The Federal Constitution had left to the States legislation relating to commerce, industry, and labour disputes within their respective limits, while authorizing the Commonwealth to regulate foreign and interstate commerce, and to provide for the settlement of Labour disputes extending beyond the frontiers of any one State. When objects which it had been sought to effect by Commonwealth legislation proved unattainable because the laws had been pronounced by the High Court to be ultra vires, the only means of effecting those objects was by amending the Constitution. Thereupon the Labour Government of 1910 brought forward and passed through Parliament two amendments, extending the power of the High Court to deal with Labour disputes wherever arising, authorizing the Commonwealth Parliament to legislate on the conditions of labour and industry generally, including combinations and monopolies, and enabling the Commonwealth to carry on any industry which each House might declare to be the subject of a monopoly. These proposals, rejected by a popular vote in 1911 by a large majority were, when resubmitted in 1914, again rejected by a smaller majority on a larger vote, the difference being possibly in part due to the fact that this second voting coincided with a general election at which the Labour party gained a victory.1 To secure the fair consideration of any alteration of the Constitution, it ought to be put separately before the people. The War having interrupted the further testing of public opinion, proposals for making particular amendments to the Constitution have now passed into the wider question of undertaking a general revision of that instrument, especially for the purpose of readjusting the relations of the Commonwealth to the States. If this task is to be undertaken,— and there seems to be a growing feeling that it has become necessary,— it would be best committed to a Convention specially chosen for the purpose, a plan which American experience commends.
The conditions which ought to determine the allotment of powers between a National Government and State Governments have changed in our time through the swifter means of transportation, and consequent increase in internal trade, and with the growth of huge incorporated companies operating all over a large country. Economically, therefore, there is a case for enlarging Federal powers. But political considerations point the other way, for local needs and conditions require local treatment, and are better understood and dealt with where local public opinion controls the legislature than by a Parliament of the nation. Queensland is to some extent, Western Australia and Tasmania to a greater extent, cut off from the other States, and each has problems not always the same as theirs. Men can show in the local legislature those qualities which fit them for the wider parliamentary arena; experiments in legislation or administration can be tried on a small scale, the other States watching the results and profiting thereby. The same passion does not rage with equal force over a whole country when it is checked by the existence of local divisions, even as in a large lake cut up into smaller patches of water by numerous islands scattered over its surface the waves run less high and subside more quickly than happens where one whole unbroken sheet is swept by a mighty blast. Local legislatures stimulate local political life, and give a variety to political thought: The existence of the States constitutes a certain check on the power of demagogues and the vehemence of any popular impulse. To entrust the destinies of the continent to one parliament and one set of ministers would throw on Australian statesmen a burden they may not yet be able to bear, and involve risks of a hasty action which might imperil the future.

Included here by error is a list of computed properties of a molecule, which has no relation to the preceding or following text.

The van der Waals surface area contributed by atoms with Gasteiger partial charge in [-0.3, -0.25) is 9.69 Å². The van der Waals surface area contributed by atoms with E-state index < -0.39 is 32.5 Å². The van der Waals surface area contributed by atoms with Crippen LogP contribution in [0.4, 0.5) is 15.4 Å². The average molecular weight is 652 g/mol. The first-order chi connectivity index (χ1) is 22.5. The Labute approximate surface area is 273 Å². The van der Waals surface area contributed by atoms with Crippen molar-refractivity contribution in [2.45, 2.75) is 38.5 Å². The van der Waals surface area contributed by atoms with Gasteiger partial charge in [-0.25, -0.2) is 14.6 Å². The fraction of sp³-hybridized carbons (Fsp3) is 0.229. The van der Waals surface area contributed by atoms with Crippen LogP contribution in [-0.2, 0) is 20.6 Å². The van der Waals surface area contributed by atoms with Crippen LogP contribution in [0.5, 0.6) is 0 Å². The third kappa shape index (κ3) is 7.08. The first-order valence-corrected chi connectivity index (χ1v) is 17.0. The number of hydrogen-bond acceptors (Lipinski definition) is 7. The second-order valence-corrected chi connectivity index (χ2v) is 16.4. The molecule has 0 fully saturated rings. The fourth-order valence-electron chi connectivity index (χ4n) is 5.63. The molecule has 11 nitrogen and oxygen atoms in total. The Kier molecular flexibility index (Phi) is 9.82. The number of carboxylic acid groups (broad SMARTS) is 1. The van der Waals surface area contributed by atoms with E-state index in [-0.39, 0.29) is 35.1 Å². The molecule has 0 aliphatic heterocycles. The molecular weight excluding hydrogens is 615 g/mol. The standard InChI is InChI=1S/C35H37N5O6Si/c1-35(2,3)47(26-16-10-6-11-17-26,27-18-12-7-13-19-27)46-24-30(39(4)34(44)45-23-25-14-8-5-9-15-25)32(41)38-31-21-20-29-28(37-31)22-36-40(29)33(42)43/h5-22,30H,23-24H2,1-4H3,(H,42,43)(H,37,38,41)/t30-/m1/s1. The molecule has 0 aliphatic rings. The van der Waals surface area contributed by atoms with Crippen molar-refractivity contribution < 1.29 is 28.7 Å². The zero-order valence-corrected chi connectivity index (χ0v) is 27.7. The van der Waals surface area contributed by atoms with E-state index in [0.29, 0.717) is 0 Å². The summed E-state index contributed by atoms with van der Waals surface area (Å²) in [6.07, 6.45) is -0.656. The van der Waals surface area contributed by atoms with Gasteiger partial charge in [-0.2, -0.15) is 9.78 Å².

If there is less respect in Australia for the Federal Constitution as a fundamental instrument than existed in the United States from the time of Washingon till the end of last century, this is due not merely to the fact that it is still young, but also to the dominance of issues which are the same all over the country. That which is called in America “States' Rights” sentiment is observable chiefly among the leaders in the State legislatures, who are attached to their local public life with which their own fortunes are bound up, and in men of the richer class, who are moved quite as much by their fear of the power of Labour as by any constitutional considerations. With the masses who have occasionally returned the Labour party to power theoretical and even practical arguments of a constitutional kind carry no weight. Labour policy covers the whole sky. Its leaders desire to take the shortest path to their goal, and “have no use,” as the Americans say, for any checks or restrictions, or, indeed, for any scheme that cuts up political power into fragments.